Speaker 2:

You compete against other countries. Yeah, Was it like? Do they train differently? Did you notice anything in the terms of training?

Speaker 3:

So not necessarily in the terms of like their training, because, like, when you go for like the tournament, it's like everybody's trying to like, showcase, like their best, like game plan, I guess, is the easiest way to explain it, but I remember when I went to Manila, like there was a couple of girls from the Philippines in my bracket.

Speaker 3:

there was two girls from Korea in my bracket and I think there was like a I don't even know where she was from, but anyways, yeah, I was the only one from the US. Oh, wow, and it was awesome. I think like it was in like this giant mall, like outdoor mall, which usually they're in like colleges or like you know, stuff like that, like a, like a totally blanking, like a see, this is how bad I am at sports like a basketball gym. What is that called? Yeah, a gym, right, a gym, a gym? Yeah, there you go, thank you.

Speaker 3:

Words escape me. So it was like in a big outdoor mall which was like totally new to me and I was like, oh my gosh, like okay, like there's all these people like shopping and like, oh my God, going to the food court and it was like multi-level. So they're like looking down onto the tournament and you know, like in the Philippines, everyone would come up to me and they would like look at me like really closely and then, like some people we were with that lived there, they were like, oh, they just want to get close to you because they want to look at your freckles and they want to look at your colored eyes. And I was like, oh, I'm like okay, so on top of like trying to like get in my zone for competing, I have like people coming up to me and kind of like looking at me and it was awesome, I ended up winning a double gold at that tournament.

Speaker 3:

So I was like congratulations yeah that was like a memory, that like sticks you know for sure. And then another one that I just I think is like one of my favorites is I competed in Mexico city and that was like on a whim, Like I was just totally on a whim and I was just like you know what. I saw it posted, I was like I'm just going to go, I'm just we're going to do it, and went and I don't speak Spanish, but all of the announcing was in Spanish.

Speaker 2:

Oh my gosh, and I was so lost.

Speaker 3:

You didn't have anyone to translate for you Well so I'm going around like not knowing what to do, I don't understand anything and I'm like trying my best. And this girl she saw me and this is another reason why I find Jiu Jitsu so beautiful is this girl? She saw me struggling like struggle, struggle. And she comes up to me. She goes you don't speak Spanish. And I was like yeah, no, no, I don't speak Spanish, that obvious. And she came up to me and she was like well, right now, they're announcing that they want all the blue bell females. She's like what bell are you? And I was like, oh, I'm a blue bell. And she goes oh, cool, me too, let's go check in. So then we're standing there and we're checking in. We're going to like this area that they call like the bullpen, where they check your gi, they check your weight, they check your ID, and she's like okay, they're looking for female blue bell lightweight. And I was like, oh, that's me. And she goes oh, that's me too. And I'm like oh, I'm like, okay, okay.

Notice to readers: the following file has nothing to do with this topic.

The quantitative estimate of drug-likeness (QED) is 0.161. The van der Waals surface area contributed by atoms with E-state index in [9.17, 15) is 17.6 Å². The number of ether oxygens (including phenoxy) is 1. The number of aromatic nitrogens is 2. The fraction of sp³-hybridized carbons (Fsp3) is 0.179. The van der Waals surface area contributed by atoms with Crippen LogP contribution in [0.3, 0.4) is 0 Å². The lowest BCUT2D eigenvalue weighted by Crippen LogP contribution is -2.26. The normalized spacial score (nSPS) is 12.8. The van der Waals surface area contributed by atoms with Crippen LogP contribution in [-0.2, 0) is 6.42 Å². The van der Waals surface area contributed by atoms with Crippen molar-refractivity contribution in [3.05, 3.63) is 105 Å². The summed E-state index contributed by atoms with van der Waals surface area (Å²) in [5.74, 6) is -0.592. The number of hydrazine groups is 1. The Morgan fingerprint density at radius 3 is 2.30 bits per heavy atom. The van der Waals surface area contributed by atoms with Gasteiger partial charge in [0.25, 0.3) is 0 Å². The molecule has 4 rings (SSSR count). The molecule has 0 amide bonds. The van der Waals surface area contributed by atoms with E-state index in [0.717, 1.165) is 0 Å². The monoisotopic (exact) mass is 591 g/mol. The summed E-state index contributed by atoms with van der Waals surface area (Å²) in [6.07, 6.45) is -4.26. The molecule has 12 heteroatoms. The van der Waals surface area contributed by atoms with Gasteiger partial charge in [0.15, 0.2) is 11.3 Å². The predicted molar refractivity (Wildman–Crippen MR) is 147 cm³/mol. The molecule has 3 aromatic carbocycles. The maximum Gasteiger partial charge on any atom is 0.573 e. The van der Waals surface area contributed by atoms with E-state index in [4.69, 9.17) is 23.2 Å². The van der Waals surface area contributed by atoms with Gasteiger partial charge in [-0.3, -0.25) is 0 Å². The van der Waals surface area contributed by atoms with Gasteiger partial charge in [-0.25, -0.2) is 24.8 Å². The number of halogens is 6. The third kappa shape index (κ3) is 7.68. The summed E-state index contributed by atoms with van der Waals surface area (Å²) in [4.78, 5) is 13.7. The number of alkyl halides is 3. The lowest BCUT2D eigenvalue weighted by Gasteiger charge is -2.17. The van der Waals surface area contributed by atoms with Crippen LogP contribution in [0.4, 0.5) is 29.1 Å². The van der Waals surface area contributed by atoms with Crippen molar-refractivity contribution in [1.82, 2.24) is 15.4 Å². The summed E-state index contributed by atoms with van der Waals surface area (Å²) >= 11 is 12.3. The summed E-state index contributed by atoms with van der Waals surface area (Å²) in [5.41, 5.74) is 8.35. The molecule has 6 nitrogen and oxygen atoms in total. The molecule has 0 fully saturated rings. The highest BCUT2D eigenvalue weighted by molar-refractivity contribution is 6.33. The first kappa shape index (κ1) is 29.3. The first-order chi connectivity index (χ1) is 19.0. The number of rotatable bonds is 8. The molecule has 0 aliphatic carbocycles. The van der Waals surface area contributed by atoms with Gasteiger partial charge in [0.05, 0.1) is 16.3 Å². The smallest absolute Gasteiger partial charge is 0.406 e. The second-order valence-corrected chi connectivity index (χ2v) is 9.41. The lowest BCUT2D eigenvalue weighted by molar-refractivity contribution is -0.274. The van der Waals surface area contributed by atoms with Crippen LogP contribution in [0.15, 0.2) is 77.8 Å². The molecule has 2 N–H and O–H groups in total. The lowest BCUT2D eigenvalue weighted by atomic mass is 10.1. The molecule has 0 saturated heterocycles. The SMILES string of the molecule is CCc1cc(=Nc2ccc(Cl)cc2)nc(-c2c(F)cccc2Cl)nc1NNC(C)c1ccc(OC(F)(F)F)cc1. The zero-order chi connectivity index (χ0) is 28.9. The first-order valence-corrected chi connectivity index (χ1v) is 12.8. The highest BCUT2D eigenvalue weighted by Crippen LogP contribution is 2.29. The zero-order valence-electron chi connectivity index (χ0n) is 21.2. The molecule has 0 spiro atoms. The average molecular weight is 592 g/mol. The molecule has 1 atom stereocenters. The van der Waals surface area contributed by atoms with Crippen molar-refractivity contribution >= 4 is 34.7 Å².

Speaker 2:

Now you're my competition.

Speaker 3:

No, you're like now we're going to fight, probably, maybe. And so we go and they walk us to the mat that we're going to be fighting at and I like look at the table and we're on opposite sides of the bracket, so essentially like both of us would have to win all of our matches to meet in the finals. Wow, which ended up happening. No, yes, yeah. So we end up like she fought wins, I fought win, she had a second fight, I had a second fight, she had a third fight.

Speaker 2:

And then we're like oh, I have goosebumps.

Speaker 3:

So we end up meeting in the finals, wow, and I ended up beating her in the finals. But the reason why I say Jujitsu is so beautiful because that was back when I was a blue bell and to this day we're still in contact. Oh, I love that. Like I have friends all over the US I'm not even the US like all over the world, like this, the girl that I fought in Manila, like I'm still in contact with her. The girl that I fought in Mexico city I'm still in contact with her.

Speaker 3:

I have, like one of my dear, dear, dear friends. I've gone and stayed with her twice in London and trained with her in London. Like Jujitsu is such a cool sport. Like I'll go back just a little bit. Like when I was dancing, I was trying to get on a cruise ship. I wanted to work for a cruise ship, I wanted to work for Disney so I could travel the world, and I would have never imagined like, fast forward, here I am doing Jujitsu and it's taking me around the world and now I have friends all over.

Speaker 2:

I have friends, you can stay anywhere you want, at this point right.

Speaker 3:

Yeah.

Speaker 2:

Coming to Manila guys.

Speaker 3:

I have friends all over the US and all over like some international and they always just like the Jujitsu community is just like so cool in that way where it's just like, oh you do, jujitsu like you're my favorite, like automatically a brother and a sister.

Speaker 3:

Yeah, so, but those are probably my two like favorite ones was the Manila and the Mexico city. Just they were so impactful and like they just really pushed me outside of my comfort zone and then I mean the win is great, but it's just like just to know that, the relationships and the memories and like the challenge of it all, that's really cool.